toward the mining town of Creede.
The sun came out and cast dark shadows on the soft green foothills of the Rio
Grande Forrest on our way to Creede
. We were in search of the Saloon where Robert Ford the Coward was shot (Ford had shot his outlaw cousin Jessie James in the back for a sizeable reward.) We discovered that the saloon was long gone so we had lunch in the OMI Saloon on the approximate location of Ford’s saloon. “Kit Carson” (a true-life character from the nearby Fort Garland Museum ) chatted with us at the bar after lunch wearing his full “ Carson ” costume and sporting long blond hair and a healthy Van Dyke.
After a quick look at the underground fire station and mine we left Creede and headed up the Silver Thread Scenic Byway
over Slumgullion Pass
(11,361’) and to the headwaters of the Rio Grande
. I braked too hard on the descent and we now have problems with our ABS system. Not a good thing in the mountains. We picked up the Blue Mesa Cutoff
at MM 93 carefully driving and alternately braking on this steep curving dirt road in the rugged mountain pass. The scenery was breathtaking in the late afternoon light but I had to keep my eyes on the road and
didn’t dare stop to photograph this wonderful pass. We got into Montrose
at 7:30 exhausted and hungry from the stressful drive. Kate had recommended the Camp Robber
for dinner and it proved a perfect respite from our journey. After buying a week’s provisions at City Market we left in the dark with sketchy brakes for Running Horse Ranch in Sawpit. The road was mostly uphill which made the night journey a bit less worrisome but my eyes were alert for an elk or deer jumping into our path (with unknown braking ability). We did make it safely to Kate and Nathan’s although we got turned around once in the dark on the eight mile dirt road to their house. Thursday, June 11
Rest! Running Horse Ranch
(www.runninghorse.com) is the perfect mountain retreat. Thanks to Kate and Nathan we are housed in the beautifully appointed contemporary 4 bedroom main house (that actually sleeps 12!) on 159 private acres in the majestic San Juan Mountains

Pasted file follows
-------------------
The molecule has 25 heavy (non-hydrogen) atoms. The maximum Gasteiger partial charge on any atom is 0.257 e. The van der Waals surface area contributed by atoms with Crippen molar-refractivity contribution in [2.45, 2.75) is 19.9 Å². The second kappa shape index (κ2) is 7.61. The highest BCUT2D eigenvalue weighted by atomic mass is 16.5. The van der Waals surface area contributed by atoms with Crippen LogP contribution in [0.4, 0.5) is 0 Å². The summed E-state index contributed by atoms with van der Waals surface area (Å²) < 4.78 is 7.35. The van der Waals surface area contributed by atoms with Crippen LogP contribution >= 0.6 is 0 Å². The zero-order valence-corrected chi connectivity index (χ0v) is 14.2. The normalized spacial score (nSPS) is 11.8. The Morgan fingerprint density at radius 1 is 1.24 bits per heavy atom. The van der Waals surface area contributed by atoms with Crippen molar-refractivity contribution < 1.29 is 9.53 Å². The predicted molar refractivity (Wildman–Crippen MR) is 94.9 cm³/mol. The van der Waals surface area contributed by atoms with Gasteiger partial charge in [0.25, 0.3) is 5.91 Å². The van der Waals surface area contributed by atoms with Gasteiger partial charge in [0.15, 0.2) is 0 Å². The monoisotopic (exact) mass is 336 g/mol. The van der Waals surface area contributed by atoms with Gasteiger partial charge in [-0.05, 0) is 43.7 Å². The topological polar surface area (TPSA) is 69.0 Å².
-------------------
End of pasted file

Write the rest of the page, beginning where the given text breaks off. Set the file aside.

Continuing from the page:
. There are several historic buildings on the property including the original caretaker’s house where Kate and Nathan live. We woke this morning with an amazing view of horses grazing in the meadow beneath the rocky snow
capped Whipple Mountain
and the Sneffles Mountain Wilderness
, all from our bedroom window.
Early in the day we had a chance to kick back and relax a little but after regaining our energy, Nathan and Kate took us for a walking tour of the ranch. We hiked up the meadow dotted with blue lupine, larkspur and yellow arrowleaf balsam root, flanked by spring green aspen where we saw a bull elk grazing peacefully (until the dogs announced their arrival.) Kate tried out the zip line at the ranch’s charming little log cabin at the crest of the meadow and I grabbed photos of the lupine and corn husk lilies on the ridge above the ponds. To cap off our day we played bocce on the lawn between our houses and when it got too cold for me we went in to enjoy a wonderful dinner. Friday, June 12
The sunshine poured in our window over the mountains today promising a warmer day than yesterday. Kate was waiting for us when we arrived and eager to begin planting her organic garden. Gardening at 9,000 feet
is definitely a challenge. With only 90 days without frost or freeze, garden hoops
and covers are a must. The bluebirds took turns feeding their young in the birdhouse on the garden fence post while hummingbirds performed their mating dance in the air above. Chickens clucked and scratched in the compost, the horses grazed nearby while the dogs waited patiently for us to stop planting and play with them. The day started chilly but by noon I was peeling off layers in the balmy 68 degree weather. We planted and watered rows of blue potatoes, yellow carrots, beets, zucchini, kale, beans, onions, dill and assorted flowers.
Our day ended at an outdoor cookout in Telluride
but the adventure of the day was the drive into Telluride. I have travelled on frighteningly scary roads all over the world but this dirt road with a 2,000’ drop and unbelievably tight switchbacks into Sawpit has to be one of the worst I have been on. To make matters worse I learned that Kate drove this road in ice and snow to work every day last winter. More reasons to keep coloring the grey. Saturday, June 13